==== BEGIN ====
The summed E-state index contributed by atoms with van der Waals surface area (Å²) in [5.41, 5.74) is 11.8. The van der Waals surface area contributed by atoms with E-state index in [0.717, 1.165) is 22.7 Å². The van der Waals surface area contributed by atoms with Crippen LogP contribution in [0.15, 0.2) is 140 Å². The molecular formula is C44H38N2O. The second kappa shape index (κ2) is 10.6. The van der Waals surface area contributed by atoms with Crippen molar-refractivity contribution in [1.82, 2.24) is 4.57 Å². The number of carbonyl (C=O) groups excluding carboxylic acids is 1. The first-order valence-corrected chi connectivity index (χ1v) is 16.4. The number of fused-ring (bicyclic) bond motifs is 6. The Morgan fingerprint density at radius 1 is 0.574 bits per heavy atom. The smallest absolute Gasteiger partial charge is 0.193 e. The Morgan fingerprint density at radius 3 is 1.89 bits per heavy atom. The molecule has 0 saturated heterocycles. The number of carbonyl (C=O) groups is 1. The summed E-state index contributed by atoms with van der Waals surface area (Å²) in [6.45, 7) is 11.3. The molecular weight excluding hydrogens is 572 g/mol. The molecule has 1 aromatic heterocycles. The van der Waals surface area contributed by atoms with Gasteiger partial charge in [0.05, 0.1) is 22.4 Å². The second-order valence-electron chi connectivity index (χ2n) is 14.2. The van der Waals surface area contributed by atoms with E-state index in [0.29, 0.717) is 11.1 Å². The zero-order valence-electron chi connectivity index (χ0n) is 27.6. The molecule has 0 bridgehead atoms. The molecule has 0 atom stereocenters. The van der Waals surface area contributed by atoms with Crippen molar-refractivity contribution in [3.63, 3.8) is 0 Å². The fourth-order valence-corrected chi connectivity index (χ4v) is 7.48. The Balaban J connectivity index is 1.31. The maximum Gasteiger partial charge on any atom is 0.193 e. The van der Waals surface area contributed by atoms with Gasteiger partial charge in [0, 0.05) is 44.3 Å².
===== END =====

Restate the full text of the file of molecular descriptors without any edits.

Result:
The summed E-state index contributed by atoms with van der Waals surface area (Å²) in [5.41, 5.74) is 11.8. The van der Waals surface area contributed by atoms with E-state index in [0.717, 1.165) is 22.7 Å². The van der Waals surface area contributed by atoms with Crippen LogP contribution in [0.15, 0.2) is 140 Å². The molecular formula is C44H38N2O. The second kappa shape index (κ2) is 10.6. The van der Waals surface area contributed by atoms with Crippen molar-refractivity contribution in [1.82, 2.24) is 4.57 Å². The number of carbonyl (C=O) groups excluding carboxylic acids is 1. The first-order valence-corrected chi connectivity index (χ1v) is 16.4. The number of fused-ring (bicyclic) bond motifs is 6. The Morgan fingerprint density at radius 1 is 0.574 bits per heavy atom. The smallest absolute Gasteiger partial charge is 0.193 e. The Morgan fingerprint density at radius 3 is 1.89 bits per heavy atom. The molecule has 0 saturated heterocycles. The number of carbonyl (C=O) groups is 1. The summed E-state index contributed by atoms with van der Waals surface area (Å²) in [6.45, 7) is 11.3. The molecular weight excluding hydrogens is 572 g/mol. The molecule has 1 aromatic heterocycles. The van der Waals surface area contributed by atoms with Gasteiger partial charge in [0.05, 0.1) is 22.4 Å². The second-order valence-electron chi connectivity index (χ2n) is 14.2. The van der Waals surface area contributed by atoms with E-state index in [0.29, 0.717) is 11.1 Å². The zero-order valence-electron chi connectivity index (χ0n) is 27.6. The molecule has 0 bridgehead atoms. The molecule has 0 atom stereocenters. The van der Waals surface area contributed by atoms with Crippen molar-refractivity contribution in [3.63, 3.8) is 0 Å². The fourth-order valence-corrected chi connectivity index (χ4v) is 7.48. The Balaban J connectivity index is 1.31. The maximum Gasteiger partial charge on any atom is 0.193 e. The van der Waals surface area contributed by atoms with Gasteiger partial charge in [0, 0.05) is 44.3 Å².